‘Farmers who use certified seeds get substantially greater yields’

31Mar 2022
The Guardian Reporter
The Guardian
‘Farmers who use certified seeds get substantially greater yields’

​​​​​​​FARMS that are planted with certified cassava stems sourced from cassava seed entrepreneurs produce on average nearly 40 percent more than fields planted with farmer-saved seeds (uncertified), according to a recent research conducted by cassava seed system team.

The team consists of experts from International Institute of Tropical Agriculture (IITA), Tanzania Agriculture Research Institute (TARI) and other partners in Tanzania.

The study found that farmers who used certified seeds got substantially greater yields than farmers who used recycled seeds (uncertified). It showed that a farmer can get an additional of seven tonnes per hectare only by using the certified cassava stems.

Rudolph Shirima, a Plant Virologist at IITA Tanzania who is part of the research team said: “In the Eastern Zone, farmers who had planted certified seed got 34 percent greater yields than those who had planted recycled seed of the same variety.

In the Lake Zone, the difference was even greater, and yields of the Mkombozi from certified seed were 42 percent more than those who had used recycled seed of the same variety.”

He said the research team measured cassava yields in the fields of 36 farmers in the Eastern Zone (growing variety Kiroba) and 36 farmers in the Lake Zone (growing variety Mkombozi). In each zone, half of the farmers had used recycled seed (uncertified) and half had used certified seed for comparison.

Moreover, Shirima explained that these yield increases translate to profit gains per hectare of 1,030,600/- (US$445) for Kiroba and 678,600/- (US$293) for Mkombozi.

He said these studies reveal the importance of quality planting material, the value of planting material certification, and the necessity for farmers to purchase certified cassava planting material to avoid yield losses and the associated threats to food insecurity.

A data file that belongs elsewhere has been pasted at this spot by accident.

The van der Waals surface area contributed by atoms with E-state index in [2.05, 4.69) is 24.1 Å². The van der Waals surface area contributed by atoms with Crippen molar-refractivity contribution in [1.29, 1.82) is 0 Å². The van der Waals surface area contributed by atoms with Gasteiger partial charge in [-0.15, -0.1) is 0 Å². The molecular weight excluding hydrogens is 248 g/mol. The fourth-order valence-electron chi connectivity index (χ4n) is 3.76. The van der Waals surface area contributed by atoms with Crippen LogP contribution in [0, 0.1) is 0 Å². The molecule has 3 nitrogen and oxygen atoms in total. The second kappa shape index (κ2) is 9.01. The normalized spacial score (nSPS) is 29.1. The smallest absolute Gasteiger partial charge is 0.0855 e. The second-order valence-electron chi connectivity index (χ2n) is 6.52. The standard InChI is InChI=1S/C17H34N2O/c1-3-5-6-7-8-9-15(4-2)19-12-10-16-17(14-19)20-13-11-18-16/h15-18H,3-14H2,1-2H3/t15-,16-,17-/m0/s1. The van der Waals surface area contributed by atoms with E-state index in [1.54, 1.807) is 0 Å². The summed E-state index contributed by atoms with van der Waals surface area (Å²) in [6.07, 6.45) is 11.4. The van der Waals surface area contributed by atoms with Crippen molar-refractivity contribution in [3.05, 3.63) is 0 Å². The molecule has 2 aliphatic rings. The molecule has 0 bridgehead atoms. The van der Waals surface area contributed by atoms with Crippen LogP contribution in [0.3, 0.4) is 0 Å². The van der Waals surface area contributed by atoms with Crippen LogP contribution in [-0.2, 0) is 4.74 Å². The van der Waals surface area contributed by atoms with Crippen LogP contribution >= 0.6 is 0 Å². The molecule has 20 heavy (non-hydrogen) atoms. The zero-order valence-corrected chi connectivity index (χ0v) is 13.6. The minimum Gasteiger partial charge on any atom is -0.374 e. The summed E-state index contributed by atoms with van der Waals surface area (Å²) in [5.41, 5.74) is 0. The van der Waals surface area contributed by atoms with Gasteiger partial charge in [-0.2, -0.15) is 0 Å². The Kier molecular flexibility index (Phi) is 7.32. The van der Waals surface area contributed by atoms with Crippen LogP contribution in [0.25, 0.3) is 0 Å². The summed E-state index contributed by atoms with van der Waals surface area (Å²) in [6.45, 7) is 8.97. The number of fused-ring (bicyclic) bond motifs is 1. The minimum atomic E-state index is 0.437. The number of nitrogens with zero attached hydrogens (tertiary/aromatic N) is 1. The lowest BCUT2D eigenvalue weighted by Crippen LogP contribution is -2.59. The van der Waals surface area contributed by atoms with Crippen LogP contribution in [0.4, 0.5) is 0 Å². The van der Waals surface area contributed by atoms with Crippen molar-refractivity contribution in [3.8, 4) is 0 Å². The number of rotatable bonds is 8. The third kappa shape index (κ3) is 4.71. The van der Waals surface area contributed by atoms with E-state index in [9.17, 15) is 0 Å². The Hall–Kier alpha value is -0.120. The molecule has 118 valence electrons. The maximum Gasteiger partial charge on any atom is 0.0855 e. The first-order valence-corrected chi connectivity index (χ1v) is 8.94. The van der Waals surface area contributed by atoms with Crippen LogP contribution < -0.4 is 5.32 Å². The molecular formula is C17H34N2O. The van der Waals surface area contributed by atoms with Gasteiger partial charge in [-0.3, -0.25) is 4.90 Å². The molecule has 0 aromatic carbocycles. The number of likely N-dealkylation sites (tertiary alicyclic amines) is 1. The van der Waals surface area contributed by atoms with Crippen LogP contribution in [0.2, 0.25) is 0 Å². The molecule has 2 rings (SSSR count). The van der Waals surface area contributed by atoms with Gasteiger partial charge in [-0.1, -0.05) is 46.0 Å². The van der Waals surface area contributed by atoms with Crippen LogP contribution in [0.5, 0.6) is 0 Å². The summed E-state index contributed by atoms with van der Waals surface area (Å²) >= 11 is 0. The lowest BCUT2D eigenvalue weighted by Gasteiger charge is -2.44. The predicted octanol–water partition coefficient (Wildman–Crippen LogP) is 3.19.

‘As healthy cassava planting material flows through the steadily expanding modernized seed system in Tanzania, millions of smallholder farmers stand to benefit from improved yields and new income generation opportunities.

This will have a vital positive impact on food security, and underlines how Tanzania is taking great strides in transforming its agricultural economy through the development of the cassava sub-sector,” he noted.

Cassava is one of the crops that are powering the engine of agricultural development in Tanzania. In the latest breakthrough, ‘certified seed’ (certified planting material) produced by smallholder seed producers has been shown to deliver huge yield benefits to farmers, helping them to produce more food as well as increase their incomes.

In Tanzania, cassava is consumed daily in different forms, including roasted, fried, and boiled roots, and porridge prepared from flour. Also, its nutritious leaves are highly popular as a vegetable.

The crop grows well in almost all parts of the country but is badly affected by two viral diseases: cassava brown streak disease (CBSD) and cassava mosaic disease (CMD), which are spread through infected planting material and by a tiny insect vector-the whitefly.

These diseases cause large reductions in yield and can spoil the roots.

To curb the effects of these diseases, the International Institute of Tropical Agriculture (IITA) in collaboration with Mennonite Economic Development Associates (MEDA), the Tanzania Agricultural Research Institute (TARI) and the Tanzania Official Seed Certification Institute (TOSCI) work closely with the Ministry of Agriculture to develop improved disease-resistant varieties and reinforce the development of an economically sustainable seed system.

A key aim is to help farmers get high quality disease-free planting material of the best new varieties.

Cassava seed system development work in Tanzania was supported from 2017-2021 through the Project ‘Building and Economically Sustainable Seed System for Cassava in Tanzania’ (BEST) and is currently being supported by the ‘Building a Sustainable Integrated Cassava Seed System-II’ (BASICS-II) Project, both funded through the Bill and Melinda Gates Foundation.